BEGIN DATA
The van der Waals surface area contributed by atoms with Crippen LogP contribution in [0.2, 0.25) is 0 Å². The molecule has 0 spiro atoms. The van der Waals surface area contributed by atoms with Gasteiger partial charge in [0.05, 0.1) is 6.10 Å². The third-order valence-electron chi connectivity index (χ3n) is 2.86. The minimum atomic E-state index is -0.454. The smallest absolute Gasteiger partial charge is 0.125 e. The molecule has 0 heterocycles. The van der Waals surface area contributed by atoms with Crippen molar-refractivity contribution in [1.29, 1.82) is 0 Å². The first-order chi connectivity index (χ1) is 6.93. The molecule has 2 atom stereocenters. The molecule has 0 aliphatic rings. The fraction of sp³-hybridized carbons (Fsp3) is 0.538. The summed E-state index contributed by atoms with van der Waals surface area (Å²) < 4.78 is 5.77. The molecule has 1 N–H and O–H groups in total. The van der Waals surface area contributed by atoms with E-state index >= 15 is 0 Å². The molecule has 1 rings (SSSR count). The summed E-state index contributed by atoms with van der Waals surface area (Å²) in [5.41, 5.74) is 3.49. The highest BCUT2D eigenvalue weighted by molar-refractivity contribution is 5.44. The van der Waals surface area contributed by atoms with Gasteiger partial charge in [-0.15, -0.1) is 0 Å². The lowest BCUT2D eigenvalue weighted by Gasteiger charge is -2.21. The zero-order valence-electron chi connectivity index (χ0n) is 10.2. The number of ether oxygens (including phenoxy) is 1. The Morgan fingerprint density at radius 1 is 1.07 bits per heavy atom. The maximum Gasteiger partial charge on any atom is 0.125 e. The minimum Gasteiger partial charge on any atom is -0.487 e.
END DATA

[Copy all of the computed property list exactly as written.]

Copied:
The van der Waals surface area contributed by atoms with Crippen LogP contribution in [0.2, 0.25) is 0 Å². The molecule has 0 spiro atoms. The van der Waals surface area contributed by atoms with Gasteiger partial charge in [0.05, 0.1) is 6.10 Å². The third-order valence-electron chi connectivity index (χ3n) is 2.86. The minimum atomic E-state index is -0.454. The smallest absolute Gasteiger partial charge is 0.125 e. The molecule has 0 heterocycles. The van der Waals surface area contributed by atoms with Crippen molar-refractivity contribution in [1.29, 1.82) is 0 Å². The first-order chi connectivity index (χ1) is 6.93. The molecule has 2 atom stereocenters. The molecule has 0 aliphatic rings. The fraction of sp³-hybridized carbons (Fsp3) is 0.538. The summed E-state index contributed by atoms with van der Waals surface area (Å²) < 4.78 is 5.77. The molecule has 1 N–H and O–H groups in total. The van der Waals surface area contributed by atoms with E-state index >= 15 is 0 Å². The molecule has 1 rings (SSSR count). The summed E-state index contributed by atoms with van der Waals surface area (Å²) in [5.41, 5.74) is 3.49. The highest BCUT2D eigenvalue weighted by molar-refractivity contribution is 5.44. The van der Waals surface area contributed by atoms with Gasteiger partial charge in [-0.15, -0.1) is 0 Å². The lowest BCUT2D eigenvalue weighted by Gasteiger charge is -2.21. The zero-order valence-electron chi connectivity index (χ0n) is 10.2. The number of ether oxygens (including phenoxy) is 1. The Morgan fingerprint density at radius 1 is 1.07 bits per heavy atom. The maximum Gasteiger partial charge on any atom is 0.125 e. The minimum Gasteiger partial charge on any atom is -0.487 e.